To blame the jejune characteristics of an artwork on the (somewhat ‘hidden’) fiction-within-a-fiction elements is a bit of a self-referential copout. I understand why making the central conceit explicit would detract from what the film was really trying to say, but even though I’d more or less guessed it early on - that the dude floating through space in a giant bubble was, well, a fictional construct - in the deluge of imagery and themes thereafter my earlier realisation got a little lost. Which is itself perfectly Buddhist, but not perhaps great film-making (unless it’s a ‘well I’ll leave it up to you to decide what’s happening’ narrative, which is just irritating).
And as for the Buddhist themes, there’s a good critical take on them here - basically pointing out that, as is a problem with a lot of part-adaptations, the film remains in thrall to Western and Hollywood notions of grief and death. I don’t wholly agree with that, or see it wholly as a negative criticism - if Aronofsky’s intent, as he publicly stated, was to make a film about coming to terms with grief, then it’s true to its (Western) source and making it into a Buddhist film about self-abnegation and enlightenment would be false (although I suppose how then to justify using the imagery?). Certainly elements of the different mythos at work are contradictory, like the Mayan self-sacrifice and the Christian pursuit of eternal life - though notably that is denounced as heresy, by the gloriously cruel Inquisitor - which in a sense all figure as part of one man’s psychologically tortured attempt at philosophical syncretism.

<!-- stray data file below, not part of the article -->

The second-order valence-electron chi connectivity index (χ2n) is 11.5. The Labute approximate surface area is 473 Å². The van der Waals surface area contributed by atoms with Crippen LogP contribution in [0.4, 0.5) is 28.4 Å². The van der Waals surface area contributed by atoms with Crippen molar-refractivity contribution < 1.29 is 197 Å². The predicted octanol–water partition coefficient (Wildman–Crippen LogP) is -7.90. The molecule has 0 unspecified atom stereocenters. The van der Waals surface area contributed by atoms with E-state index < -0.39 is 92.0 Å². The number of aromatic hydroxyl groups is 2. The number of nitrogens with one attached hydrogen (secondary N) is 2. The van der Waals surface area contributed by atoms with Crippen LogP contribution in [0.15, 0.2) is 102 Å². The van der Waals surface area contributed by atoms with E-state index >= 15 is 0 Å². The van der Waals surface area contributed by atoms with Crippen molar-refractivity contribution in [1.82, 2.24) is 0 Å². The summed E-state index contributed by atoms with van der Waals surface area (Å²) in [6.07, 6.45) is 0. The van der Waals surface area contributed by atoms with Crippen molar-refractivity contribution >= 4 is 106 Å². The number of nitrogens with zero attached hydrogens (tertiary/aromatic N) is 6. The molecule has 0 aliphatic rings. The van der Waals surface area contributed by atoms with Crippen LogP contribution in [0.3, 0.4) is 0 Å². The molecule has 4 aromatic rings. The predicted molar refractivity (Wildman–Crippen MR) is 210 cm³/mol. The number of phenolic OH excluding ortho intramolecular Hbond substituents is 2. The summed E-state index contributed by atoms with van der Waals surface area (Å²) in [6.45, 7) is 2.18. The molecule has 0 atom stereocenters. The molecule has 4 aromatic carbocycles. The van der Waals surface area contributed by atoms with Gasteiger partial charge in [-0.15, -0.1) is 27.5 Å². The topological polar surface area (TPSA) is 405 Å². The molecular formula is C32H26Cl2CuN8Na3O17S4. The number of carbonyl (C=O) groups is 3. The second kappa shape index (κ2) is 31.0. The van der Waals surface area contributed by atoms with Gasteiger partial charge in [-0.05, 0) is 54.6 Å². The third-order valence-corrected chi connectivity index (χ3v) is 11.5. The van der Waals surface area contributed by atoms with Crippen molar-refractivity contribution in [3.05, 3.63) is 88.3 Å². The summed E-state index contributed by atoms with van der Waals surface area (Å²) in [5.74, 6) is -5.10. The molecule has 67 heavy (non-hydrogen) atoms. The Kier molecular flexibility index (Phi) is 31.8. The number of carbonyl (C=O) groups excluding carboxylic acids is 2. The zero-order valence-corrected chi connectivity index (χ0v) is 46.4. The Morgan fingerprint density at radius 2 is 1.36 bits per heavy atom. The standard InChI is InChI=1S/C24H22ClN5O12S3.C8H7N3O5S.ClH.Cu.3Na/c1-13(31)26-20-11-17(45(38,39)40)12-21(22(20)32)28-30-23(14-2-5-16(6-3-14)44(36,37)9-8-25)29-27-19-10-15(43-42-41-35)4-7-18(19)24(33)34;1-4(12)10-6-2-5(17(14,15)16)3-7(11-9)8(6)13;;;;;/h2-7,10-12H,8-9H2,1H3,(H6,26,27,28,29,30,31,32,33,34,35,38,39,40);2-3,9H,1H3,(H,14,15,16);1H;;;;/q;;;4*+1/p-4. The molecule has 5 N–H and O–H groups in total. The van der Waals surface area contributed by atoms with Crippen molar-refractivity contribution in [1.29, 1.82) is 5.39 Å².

Rational sceptics feature too, in the jungle and the operating theatre, and the dogged pursuit of a miracle cure feels like an emotional cliché - but thinking back to Pi and Requiem for a Dream, Aronofsky’s films are about largely irrationally (and mystically) driven people, not naturalistic portraits of otherwise ordinary individuals. There is an inherent hyperrealism to his portrayal of the depths human suffering and knowledge (Buddhistically speaking, the same thing) push people to: The Fountain is the same applied to the human imagination and religious spirit; a kind of hyperfantasy, if you will. I may not agree with the conclusion (that “death is the road to awe” - surely, life is?) but I enjoyed the trip.